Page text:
Turn the TV OFF, Please


We have always been a “TV family,” meaning that we have watched a lot of television over the years. When I cook, study, or write, I usually have the TV on for background noise. I seem to concentrate better when the house isn’t silent. With my oldest daughter seemed unaffected by this; it didn’t make a big difference one way or the other in her behavior. She would get into zombie mode sometimes and zone out when watching TV, but other than that, TV didn’t seem to affect her mood or behavior. She still wanted to get outside, play and ride her bike more than watch TV. But I have learned over the last eight years that she was my easy child; I barely have to parent her. I also grew up watching a lot of TV, so I guess I just naturally did what I was used to with my own kids. It’s not that we promoted TV, but we didn’t restrict it either.

When we had our second child, we parented her the same way we did our first. I stayed home for her first six years and I often had the TV running in the background with the news on. Disney channel was also on as she became more interested in kids’ shows and her sister was watching, too. Later, when she refused to eat all solid foods — and after trying speech therapy and everything we could think of — we turned a tablet on with her favorite show to help distract her while she ate. That eventually became a habit: eating and watching, for most meals except dinner, which we always ate at the table as a family.

Before the haters try to crucify me, we are also very active. We camp, hike, ski, ride bikes, run, swim, etc. We read to her daily and she also sees us reading. We just like to watch TV in our down time. I also have had several broken bones and surgeries in the last few years and spent a lot of time laid up, too, so the TV was my entertainment while I healed.

Kindergarten was a breeze, but when first grade rolled around, so did some behavioral issues. And if I am honest, we had been dealing with a temper and fits for a while with her at home, it just hadn’t been a problem at school yet. After a particularly bad couple of weeks she ended up grounded from all electronics…like for life. What started out as a punishment really opened our eyes though.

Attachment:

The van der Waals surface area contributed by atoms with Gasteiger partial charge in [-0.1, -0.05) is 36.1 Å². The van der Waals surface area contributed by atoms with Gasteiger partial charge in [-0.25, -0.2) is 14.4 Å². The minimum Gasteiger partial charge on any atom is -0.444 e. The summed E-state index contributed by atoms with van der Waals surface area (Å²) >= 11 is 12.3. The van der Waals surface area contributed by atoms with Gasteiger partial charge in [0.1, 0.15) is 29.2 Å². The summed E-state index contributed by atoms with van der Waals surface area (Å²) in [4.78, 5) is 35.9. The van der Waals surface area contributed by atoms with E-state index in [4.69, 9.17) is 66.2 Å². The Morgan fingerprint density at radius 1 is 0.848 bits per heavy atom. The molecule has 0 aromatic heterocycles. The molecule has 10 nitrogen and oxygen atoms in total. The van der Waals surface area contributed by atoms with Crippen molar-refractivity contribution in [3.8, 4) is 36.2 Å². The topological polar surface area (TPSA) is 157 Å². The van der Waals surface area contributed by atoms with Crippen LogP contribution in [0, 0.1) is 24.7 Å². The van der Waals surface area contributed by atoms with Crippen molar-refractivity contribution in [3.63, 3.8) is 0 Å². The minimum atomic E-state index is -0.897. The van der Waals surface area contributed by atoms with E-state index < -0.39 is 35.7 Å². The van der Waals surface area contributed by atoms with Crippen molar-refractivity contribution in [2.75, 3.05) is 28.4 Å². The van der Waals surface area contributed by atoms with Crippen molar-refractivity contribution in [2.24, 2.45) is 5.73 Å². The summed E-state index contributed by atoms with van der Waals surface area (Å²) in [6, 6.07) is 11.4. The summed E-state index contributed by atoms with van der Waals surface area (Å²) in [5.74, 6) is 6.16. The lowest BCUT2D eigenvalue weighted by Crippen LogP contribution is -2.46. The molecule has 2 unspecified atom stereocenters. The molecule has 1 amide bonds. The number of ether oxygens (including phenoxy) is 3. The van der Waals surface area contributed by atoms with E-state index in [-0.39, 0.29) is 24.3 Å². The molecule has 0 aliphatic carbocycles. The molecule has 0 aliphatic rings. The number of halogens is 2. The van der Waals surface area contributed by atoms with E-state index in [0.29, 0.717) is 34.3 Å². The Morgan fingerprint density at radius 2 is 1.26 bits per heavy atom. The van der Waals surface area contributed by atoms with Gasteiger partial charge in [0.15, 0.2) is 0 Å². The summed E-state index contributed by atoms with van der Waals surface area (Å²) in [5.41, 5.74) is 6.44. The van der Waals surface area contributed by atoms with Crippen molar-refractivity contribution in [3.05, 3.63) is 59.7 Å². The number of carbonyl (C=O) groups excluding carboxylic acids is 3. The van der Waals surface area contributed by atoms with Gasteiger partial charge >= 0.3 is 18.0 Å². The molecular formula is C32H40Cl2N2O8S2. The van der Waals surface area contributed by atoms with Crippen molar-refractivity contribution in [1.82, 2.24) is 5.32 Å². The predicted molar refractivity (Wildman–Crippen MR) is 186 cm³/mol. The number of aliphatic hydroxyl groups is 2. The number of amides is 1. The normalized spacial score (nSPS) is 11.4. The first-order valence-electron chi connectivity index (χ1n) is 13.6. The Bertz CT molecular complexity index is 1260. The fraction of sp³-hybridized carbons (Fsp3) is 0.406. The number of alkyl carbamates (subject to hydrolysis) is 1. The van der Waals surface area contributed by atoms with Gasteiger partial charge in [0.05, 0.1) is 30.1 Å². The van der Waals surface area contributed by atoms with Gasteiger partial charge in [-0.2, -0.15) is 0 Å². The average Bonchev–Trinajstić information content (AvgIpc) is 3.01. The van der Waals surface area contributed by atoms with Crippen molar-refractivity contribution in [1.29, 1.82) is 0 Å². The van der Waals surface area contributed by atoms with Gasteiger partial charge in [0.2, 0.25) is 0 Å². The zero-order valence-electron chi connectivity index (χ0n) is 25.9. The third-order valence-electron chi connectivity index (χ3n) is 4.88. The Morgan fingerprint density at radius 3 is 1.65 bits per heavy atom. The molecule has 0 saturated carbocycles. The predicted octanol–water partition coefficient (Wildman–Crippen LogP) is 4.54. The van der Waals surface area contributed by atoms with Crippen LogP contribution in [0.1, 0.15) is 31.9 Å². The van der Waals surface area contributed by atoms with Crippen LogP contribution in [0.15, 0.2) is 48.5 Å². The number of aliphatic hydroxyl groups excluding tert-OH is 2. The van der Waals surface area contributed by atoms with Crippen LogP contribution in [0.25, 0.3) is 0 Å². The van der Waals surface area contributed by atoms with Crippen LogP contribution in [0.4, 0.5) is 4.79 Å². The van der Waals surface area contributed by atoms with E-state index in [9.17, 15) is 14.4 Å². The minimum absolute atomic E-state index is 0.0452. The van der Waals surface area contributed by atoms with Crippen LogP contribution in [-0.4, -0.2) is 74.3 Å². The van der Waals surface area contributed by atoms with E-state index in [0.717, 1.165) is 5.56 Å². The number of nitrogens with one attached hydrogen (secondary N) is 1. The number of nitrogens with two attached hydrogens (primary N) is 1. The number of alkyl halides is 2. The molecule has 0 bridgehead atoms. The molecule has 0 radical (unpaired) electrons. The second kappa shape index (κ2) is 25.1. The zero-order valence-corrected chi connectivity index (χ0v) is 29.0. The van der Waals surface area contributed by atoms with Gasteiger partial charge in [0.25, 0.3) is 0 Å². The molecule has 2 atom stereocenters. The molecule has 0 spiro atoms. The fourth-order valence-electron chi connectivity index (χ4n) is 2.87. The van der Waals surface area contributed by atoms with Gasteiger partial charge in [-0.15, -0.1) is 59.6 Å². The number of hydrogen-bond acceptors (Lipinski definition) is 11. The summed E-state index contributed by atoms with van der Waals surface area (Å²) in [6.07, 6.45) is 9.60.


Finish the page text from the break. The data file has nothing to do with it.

Almost instantly we saw a change in her behavior for the better.

We of course didn’t attribute the lack of TV to her improved behavior, but rather on more consistency and better quality time as a family. We all spent more time together in conversation and interaction, something that TV watching might restrict. Instead of being zoned out watching TV, we played games, took walks, had good conversations, and found fun things to do together like crafts. Because we didn’t want any screen on while she was up, it forced our teenager to do more with us too.

The behavior issues at home and at school started getting better and eventually disappeared altogether. So then we started allowing 30 minutes a day of television or a movie on weekends. The temper returned as soon as we turned the TV off; she would turn into a grouchy monster for a couple of hours.

I am not blaming all of her behavior on TV.

I understand that consistency and spending more quality time together also had a huge impact. But when we only allowed 60 minutes a week of TV time, the behavior immediately returned. Likewise, when we cut TV time, the behavior disappeared. There has to be some connection. Now, instead of throwing a fit, she is able to calmly state her case and listen to reason. I think TV over-stimulates her brain.

She also started sleeping better without TV time. She had sleeping problems from birth, rarely sleeping through the night and often waking two to four times a night. She was a preemie and spent her first three months in the NICU. We jokingly blamed her sleep issues on her night nurse at first, but then we decided it was part of who she is. She would have nightmares and have a hard time going to sleep and staying asleep from age three on. But now she sleeps through the night and hasn’t had as many nightmares. Bonus: when she sleeps through the night, I usually get to sleep through the night as well.

Bottom line: we are no longer a “TV family,” and I am happy about that. We do not plan to go back to the way things were and she will not get any more tablets or phones to watch while she eats or rides in the car. This over-stimulates her and then she has trouble with those feelings. We set our phones down when we get home and aren’t constantly checking social media. Most days we don’t even turn a TV on. I don’t miss any of it, either. I think I am actually a lot calmer and able to handle stress better without the constant negativity and distractions.

I know this is something I could have/should have figured out sooner, but for some reason I didn’t. While I can wish I had, I can’t turn back time, so I will forgive myself and move on. I will put this on my long list of parenting mistakes I have made. Guess I’m no June Cleaver or Carol Brady!


Please enter your comment!
Please enter your name here